Tuesday, 15 May 2012

Where have all the Mallard chicks gone?

Earlier this month we were seeing a few Mallards with their chicks. But since we have been on the River Witham we have only seen one brood between Torksey and Langrick Bridge. We have seen several broods of Grey Lag Geese. On our various walks with the dogs we have seen some evidence of predation of eggs from nests. We have come across quite a few of what appear to be Mallard eggs with holes in the side. Yesterday we watched a couple of Lapwings trying to defend their nest against a very persistent Crow. This is nature in the raw.

Once the eggs hatch Mallard chicks are almost self sufficient. Mother does not feed them, she leads her brood from food source to food source. At the same time she gives some protection from predators and some shelter from the weather. However, whilst being on the water does give some respite from crow's and magpies. Another predator in the form of large Pike will then take some of the chicks. It's nature at its wildest.

I know one nature reserve where due to the privations of crows and magpies who would sit in a couple of large trees near  the centre of the site, watching the meadow land. (Each time they spotted a chick, it would be quickly snatched up to feed their own chicks) The nature reserve actually significantly reduced Ring Plover, Little Ring Plover and Lapwing chick losses by removing the trees. This is positive action that helps to give additional protection to key species.

As we have made our way along the Witham, we have seen vast field after field of monoculture crops. Old seed rape is a bright yellow swath across the land from horizon to horizon. Field boundaries in the form of hedgerows long ago ripped out so that mechanised farming methods would be more efficient. Thereby removing the habitat needed by our wildlife. Pesticides used to kill the insect population. Herbicides used to remove weed species that form part of the food web for our wildlife.

It is a pressure that is maintained all the year round. Including the autumn  winter period after the crops are gathered in. Once upon a time, fields would lay as stubble until next spring. Giving some food and shelter to birds and mammals over the winter. Now they are ploughed and a winter tolerant crop is sown to give a head start for the following spring.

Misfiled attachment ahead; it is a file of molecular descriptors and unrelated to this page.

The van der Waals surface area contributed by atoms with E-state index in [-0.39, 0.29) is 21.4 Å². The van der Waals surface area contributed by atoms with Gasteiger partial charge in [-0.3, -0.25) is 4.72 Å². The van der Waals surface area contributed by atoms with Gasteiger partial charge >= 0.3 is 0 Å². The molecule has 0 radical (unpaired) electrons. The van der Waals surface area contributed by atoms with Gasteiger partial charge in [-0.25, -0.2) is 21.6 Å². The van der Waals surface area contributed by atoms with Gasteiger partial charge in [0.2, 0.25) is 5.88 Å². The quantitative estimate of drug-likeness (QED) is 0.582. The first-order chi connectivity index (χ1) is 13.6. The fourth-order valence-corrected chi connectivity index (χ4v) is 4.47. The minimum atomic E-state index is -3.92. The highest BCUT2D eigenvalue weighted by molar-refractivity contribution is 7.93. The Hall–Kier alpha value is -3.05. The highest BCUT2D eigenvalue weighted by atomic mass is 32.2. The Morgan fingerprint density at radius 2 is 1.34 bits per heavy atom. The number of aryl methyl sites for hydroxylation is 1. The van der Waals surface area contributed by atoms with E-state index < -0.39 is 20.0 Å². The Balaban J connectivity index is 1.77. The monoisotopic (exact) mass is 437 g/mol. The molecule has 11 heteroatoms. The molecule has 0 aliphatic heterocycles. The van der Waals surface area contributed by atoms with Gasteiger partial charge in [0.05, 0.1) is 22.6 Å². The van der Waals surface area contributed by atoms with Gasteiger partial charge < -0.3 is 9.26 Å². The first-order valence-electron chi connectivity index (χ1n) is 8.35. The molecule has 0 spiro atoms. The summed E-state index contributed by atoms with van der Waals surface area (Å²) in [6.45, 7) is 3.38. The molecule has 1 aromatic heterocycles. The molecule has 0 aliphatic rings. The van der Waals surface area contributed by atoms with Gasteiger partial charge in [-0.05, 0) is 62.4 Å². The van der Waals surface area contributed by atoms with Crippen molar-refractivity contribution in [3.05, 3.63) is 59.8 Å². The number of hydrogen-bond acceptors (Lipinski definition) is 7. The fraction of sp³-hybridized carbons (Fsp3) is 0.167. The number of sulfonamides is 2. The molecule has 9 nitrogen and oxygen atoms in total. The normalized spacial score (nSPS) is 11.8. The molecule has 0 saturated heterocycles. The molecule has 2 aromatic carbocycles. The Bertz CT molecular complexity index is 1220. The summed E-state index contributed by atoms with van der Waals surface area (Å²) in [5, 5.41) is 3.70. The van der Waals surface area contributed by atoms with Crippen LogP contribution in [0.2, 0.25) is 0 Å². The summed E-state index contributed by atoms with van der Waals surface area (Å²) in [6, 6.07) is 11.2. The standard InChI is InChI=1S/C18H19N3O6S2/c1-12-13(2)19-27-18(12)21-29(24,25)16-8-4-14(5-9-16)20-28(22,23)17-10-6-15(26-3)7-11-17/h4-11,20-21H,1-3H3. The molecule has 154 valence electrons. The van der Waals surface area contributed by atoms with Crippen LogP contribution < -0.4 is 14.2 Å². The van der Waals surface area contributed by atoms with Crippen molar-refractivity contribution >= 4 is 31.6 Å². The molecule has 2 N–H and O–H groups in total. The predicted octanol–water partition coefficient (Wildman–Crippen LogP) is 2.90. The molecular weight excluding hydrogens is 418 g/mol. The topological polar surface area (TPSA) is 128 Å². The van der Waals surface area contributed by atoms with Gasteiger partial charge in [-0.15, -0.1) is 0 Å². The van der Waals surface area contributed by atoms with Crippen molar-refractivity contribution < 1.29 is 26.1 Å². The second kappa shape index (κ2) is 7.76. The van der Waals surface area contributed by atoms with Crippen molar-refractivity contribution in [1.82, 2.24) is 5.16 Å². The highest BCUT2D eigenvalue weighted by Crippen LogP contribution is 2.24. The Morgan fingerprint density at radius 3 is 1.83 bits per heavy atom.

I can remember a time when sparrows were so common they could be seen everywhere our towns and villages were full of them. The population have crashed. The common house sparrow used to nest in gaps below our roofs. Now, we have UPVC soffits designed to keep the birds out. Our gardens are filled with none native species of plants. I know that some people put up nest boxes that they purchase from garden centres. There is a fundamental problem in the boxes. The holes are often far too small for sparrows to enter. Smaller birds such as blue and great tits are the target species.

The environmental changes that have created the change in bird numbers is a very complex process to understand. To get a better understanding of why the environment and habitat for our wildlife is under pressure, have a read at this 28 page overview from the UK-NEA. it's a PDF document. Click Here 

[Note] The UK National Ecosystem Assessment (UK NEA) was the first analysis of the UK’s natural environment in terms of the benefits it provides to society and continuing economic prosperity. Part of the Living With Environmental Change (LWEC) initiative, the UK NEA commenced in mid-2009 and reported in June 2011. It was an inclusive process involving many government, academic, NGO and private sector institutions.

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